Did wearing all the hats take away from the project?

Not at all. I'm almost done with the next record. It's a way of life for me. It's like therapy for me. It's like an escape for me. I'm able to sit down after I make some beats and write some scripts up. I enjoy that. It's natural for me.

What was your inspiration for "Fish Grease"?

A lot of my songs come from experiences. "Fish Grease" came from when I was frying some fish and I got popped with some grease. I was watching C-SPAN and I was rubbing the burn from the grease and I see the war and all the foulness going on in the world. It seemed like every time I blinked there was something else burning people up in the world. I was inspired through that whole element from when I got splashed with the fish grease to when I was watching TV and seeing the crazy things going on in the world.

You addressed a lot of issues on "Stereotypes."

"Stereotypes" was a song I felt I had to do. I have zero tolerance for racism. I love all people. I've experienced some things that were real harsh and some people don't understand it. You can't force them to drink but you can lead them to the lake. I thought it would be a good thing to reverse the concept and show "what if this was you?" It wasn't me blaming anybody. I was just saying, Stop it. I'm trying to do my part to end racism on all levels. I love everybody. I just felt it was my duty to give people something to think about. If you're going to distract somebody, you might as well give them food for thought. I wanted to give cats a vision and give them some food for thought.

A lot of the songs on Distraktions are short. Why is that?

I like to get in and get out. Another thing is people's attention spans is like a finger snap. The beats are straightforward and grimy. I'm banging out the drums and the basslines and they make people want to rock when they hear it. It's like going to a race track and as soon as that gun shoots off, the horses are right out the stables. That's how I wanted to approach this instead of massaging people. I want this to be an edgy jumpoff.

What do you use to make your beats?

I work off an SP1200. I record my stuff into Cubase and that's pretty much it. I tinker around with a couple of instruments like the bass guitar and a Wurlitzer electric piano. I mess with the ASR10 sometimes. I try to mess with all different types of machines to get all different kinds of sounds because I believe each machine has its own sound.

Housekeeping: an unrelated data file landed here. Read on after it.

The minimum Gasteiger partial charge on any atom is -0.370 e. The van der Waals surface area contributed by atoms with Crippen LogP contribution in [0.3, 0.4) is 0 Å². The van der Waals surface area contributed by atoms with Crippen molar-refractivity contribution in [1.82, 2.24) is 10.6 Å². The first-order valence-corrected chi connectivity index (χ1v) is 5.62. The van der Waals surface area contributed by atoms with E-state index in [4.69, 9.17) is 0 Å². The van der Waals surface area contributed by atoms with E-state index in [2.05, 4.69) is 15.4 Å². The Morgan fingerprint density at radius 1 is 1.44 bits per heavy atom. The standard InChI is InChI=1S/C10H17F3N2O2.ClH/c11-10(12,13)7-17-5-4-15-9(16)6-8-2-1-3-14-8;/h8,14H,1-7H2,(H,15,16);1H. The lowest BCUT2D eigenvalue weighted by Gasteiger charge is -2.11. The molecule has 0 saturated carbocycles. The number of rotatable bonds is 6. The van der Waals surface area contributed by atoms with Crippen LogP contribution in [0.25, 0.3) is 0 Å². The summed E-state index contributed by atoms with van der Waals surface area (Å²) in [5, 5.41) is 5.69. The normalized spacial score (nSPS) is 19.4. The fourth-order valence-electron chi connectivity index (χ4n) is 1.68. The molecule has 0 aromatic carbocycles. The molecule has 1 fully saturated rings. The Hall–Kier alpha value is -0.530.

Are you looking to do outside production?

I'm in the process of building a couple of projects with some up-and-coming groups. My first love is production and right now I'm just producing me because I have to get that off my chest. I love to share the visions I have that I can't use for myself. I would rather use that for somebody else that would be a better fit.

How's your next album coming?

It's coming great. I'm just sitting here absorbing everything. I'm doing a lot more shows and meeting a lot more people. The sounds and colors that I'm envisioning and splashing together now is different. It's always going to be something different. That's always my attitude when I approach records. I really want people to catch on that Distraktions is a great record, but my next record is going to be another record that's different but it's going to have that same great quality. I don't want to have sequels. I just want everything to be great. It's like thrillers or horror movies. They're both movies, but they're different genres. I think when people hear my next record, it's going to be a different genre than Distraktions. It may not even have a title for the genre yet. I always want to come different and I don't want to bore people. I don't want people to get used to me. People have their signature sound. I want my signature sound to be something you never get used to.

When are you looking to drop the next album?

Next year. I'm striving to get some nice features on the next one. I've been building with Prince Po from Organized Konfusion. I've also been building with POS from Rhymesayers. You'll never see me saturate my record with all these features. I want everybody to realize I am about the beats and the rhymes and I'm not dependent on anybody else. Back in the day the game was about you representing you and holding down your square. That's how I am. I'm also approaching this as a fun record. That's how everybody should approach their albums. This is history and you're documenting your state of mind.

What's your focus going to be for the next couple of months?

I'm hitting the road and I'm still striving to push this record. I'm still working on introducing new songs from the record and getting people familiar. I need to generate more awareness around the map and get out there hard. Hopefully now when the next phase comes around, more people will know what I come with and I'll have new ideas based on my travels. I just want to get out there and grow, meet people and do these shows.